Brexit & EIP
The most significant impact upon patent rights in the UK and in the EU as a whole lies in relation to the UP (Unitary Patent) and the UPC (Unified Patent Court). While the EPs that are granted by the EPO can cover multiple convention states, they are in essence a ‘bundle of national rights’. This means that when granted they are treated as if they were individual national patents. Save for a nine month opposition period where the validity of an EP can be challenged centrally before the EPO, a finding of infringement/validity of an EP in one country has no impact (beyond prejudice) on a finding of validity/infringement of an EP in another territory (i.e. there is no single right and single court).
For the past few years, the EU has been striving to introduce a Unitary Patent (a patent that will apply across the whole of the EU akin the EUTM for trade marks discussed above) and a Unified Patent Court (which will enable decisions on the infringement and/or validity of the Unitary Patent to be determined on a pan-European basis over the full lifetime of a patent).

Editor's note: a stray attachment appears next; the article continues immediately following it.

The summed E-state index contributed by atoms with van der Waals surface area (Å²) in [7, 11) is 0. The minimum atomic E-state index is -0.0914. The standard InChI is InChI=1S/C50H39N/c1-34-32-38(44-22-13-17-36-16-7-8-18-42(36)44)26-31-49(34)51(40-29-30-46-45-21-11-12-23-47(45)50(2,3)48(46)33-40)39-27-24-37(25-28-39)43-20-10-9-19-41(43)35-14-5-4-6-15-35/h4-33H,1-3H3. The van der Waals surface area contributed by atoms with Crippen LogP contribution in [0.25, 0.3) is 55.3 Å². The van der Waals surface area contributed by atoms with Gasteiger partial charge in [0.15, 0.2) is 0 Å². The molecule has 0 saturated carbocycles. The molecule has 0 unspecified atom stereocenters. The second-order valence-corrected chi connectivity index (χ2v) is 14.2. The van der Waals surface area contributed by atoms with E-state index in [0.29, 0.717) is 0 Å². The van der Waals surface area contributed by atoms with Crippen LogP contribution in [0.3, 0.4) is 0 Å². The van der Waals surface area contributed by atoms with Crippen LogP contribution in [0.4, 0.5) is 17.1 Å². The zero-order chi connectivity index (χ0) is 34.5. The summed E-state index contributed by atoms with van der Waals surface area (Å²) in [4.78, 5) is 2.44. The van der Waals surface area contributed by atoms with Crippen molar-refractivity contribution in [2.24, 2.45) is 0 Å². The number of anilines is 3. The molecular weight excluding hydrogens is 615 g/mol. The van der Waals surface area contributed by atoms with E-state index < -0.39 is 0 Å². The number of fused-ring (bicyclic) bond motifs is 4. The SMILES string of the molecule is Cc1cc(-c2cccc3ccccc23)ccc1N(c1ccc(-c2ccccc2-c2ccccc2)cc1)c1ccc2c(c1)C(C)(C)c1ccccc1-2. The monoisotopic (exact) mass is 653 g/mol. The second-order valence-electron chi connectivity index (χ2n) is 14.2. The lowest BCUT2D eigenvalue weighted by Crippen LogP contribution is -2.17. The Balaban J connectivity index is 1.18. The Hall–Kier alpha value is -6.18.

The ‘going live’ of the UP and UPC turns on rules relating to the EU Member States’ ratification of the UPC Agreement. Prior to the UK’s referendum this was likely to happen next year. This is now likely to be delayed as a key stage was the UK’s ratification of this agreement. Indeed there is also suggestion that the UP and UPC will simply not progress further due to the importance of the UK as a patenting and litigation territory.
 The signatories of the European Patent Convention are greater than the Member States of the EU.
 Ignoring the start of the opt-out period